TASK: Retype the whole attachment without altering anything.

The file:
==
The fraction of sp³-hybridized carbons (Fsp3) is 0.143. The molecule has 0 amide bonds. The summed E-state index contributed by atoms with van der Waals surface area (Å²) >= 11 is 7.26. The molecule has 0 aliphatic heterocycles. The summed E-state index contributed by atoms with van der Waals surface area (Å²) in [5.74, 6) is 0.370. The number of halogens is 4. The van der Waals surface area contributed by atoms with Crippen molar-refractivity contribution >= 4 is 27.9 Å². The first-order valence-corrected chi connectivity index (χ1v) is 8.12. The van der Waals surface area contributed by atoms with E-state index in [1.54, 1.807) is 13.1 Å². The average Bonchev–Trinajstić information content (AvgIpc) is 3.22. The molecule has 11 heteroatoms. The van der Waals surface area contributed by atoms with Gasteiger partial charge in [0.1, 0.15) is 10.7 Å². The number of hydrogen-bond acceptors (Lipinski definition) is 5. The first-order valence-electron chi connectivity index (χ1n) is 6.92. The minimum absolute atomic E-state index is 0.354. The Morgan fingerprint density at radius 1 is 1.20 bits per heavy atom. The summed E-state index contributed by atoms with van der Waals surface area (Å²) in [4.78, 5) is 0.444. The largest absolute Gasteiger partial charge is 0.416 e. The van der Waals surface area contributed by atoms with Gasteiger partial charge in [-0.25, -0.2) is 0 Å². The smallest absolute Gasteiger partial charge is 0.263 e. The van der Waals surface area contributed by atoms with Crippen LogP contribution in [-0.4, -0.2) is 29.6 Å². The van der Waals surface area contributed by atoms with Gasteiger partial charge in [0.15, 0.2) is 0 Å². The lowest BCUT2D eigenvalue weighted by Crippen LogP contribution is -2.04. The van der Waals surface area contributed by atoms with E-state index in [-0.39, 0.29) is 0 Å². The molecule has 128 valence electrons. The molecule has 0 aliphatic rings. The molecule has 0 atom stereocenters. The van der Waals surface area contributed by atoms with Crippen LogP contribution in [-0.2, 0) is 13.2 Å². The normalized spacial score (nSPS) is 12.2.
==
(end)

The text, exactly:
The fraction of sp³-hybridized carbons (Fsp3) is 0.143. The molecule has 0 amide bonds. The summed E-state index contributed by atoms with van der Waals surface area (Å²) >= 11 is 7.26. The molecule has 0 aliphatic heterocycles. The summed E-state index contributed by atoms with van der Waals surface area (Å²) in [5.74, 6) is 0.370. The number of halogens is 4. The van der Waals surface area contributed by atoms with Crippen molar-refractivity contribution >= 4 is 27.9 Å². The first-order valence-corrected chi connectivity index (χ1v) is 8.12. The van der Waals surface area contributed by atoms with E-state index in [1.54, 1.807) is 13.1 Å². The average Bonchev–Trinajstić information content (AvgIpc) is 3.22. The molecule has 11 heteroatoms. The van der Waals surface area contributed by atoms with Gasteiger partial charge in [0.1, 0.15) is 10.7 Å². The number of hydrogen-bond acceptors (Lipinski definition) is 5. The first-order valence-electron chi connectivity index (χ1n) is 6.92. The minimum absolute atomic E-state index is 0.354. The Morgan fingerprint density at radius 1 is 1.20 bits per heavy atom. The summed E-state index contributed by atoms with van der Waals surface area (Å²) in [4.78, 5) is 0.444. The largest absolute Gasteiger partial charge is 0.416 e. The van der Waals surface area contributed by atoms with Gasteiger partial charge in [-0.25, -0.2) is 0 Å². The smallest absolute Gasteiger partial charge is 0.263 e. The van der Waals surface area contributed by atoms with Crippen LogP contribution in [-0.4, -0.2) is 29.6 Å². The van der Waals surface area contributed by atoms with Gasteiger partial charge in [0.15, 0.2) is 0 Å². The lowest BCUT2D eigenvalue weighted by Crippen LogP contribution is -2.04. The van der Waals surface area contributed by atoms with E-state index in [-0.39, 0.29) is 0 Å². The molecule has 128 valence electrons. The molecule has 0 aliphatic rings. The molecule has 0 atom stereocenters. The van der Waals surface area contributed by atoms with Crippen LogP contribution in [-0.2, 0) is 13.2 Å². The normalized spacial score (nSPS) is 12.2.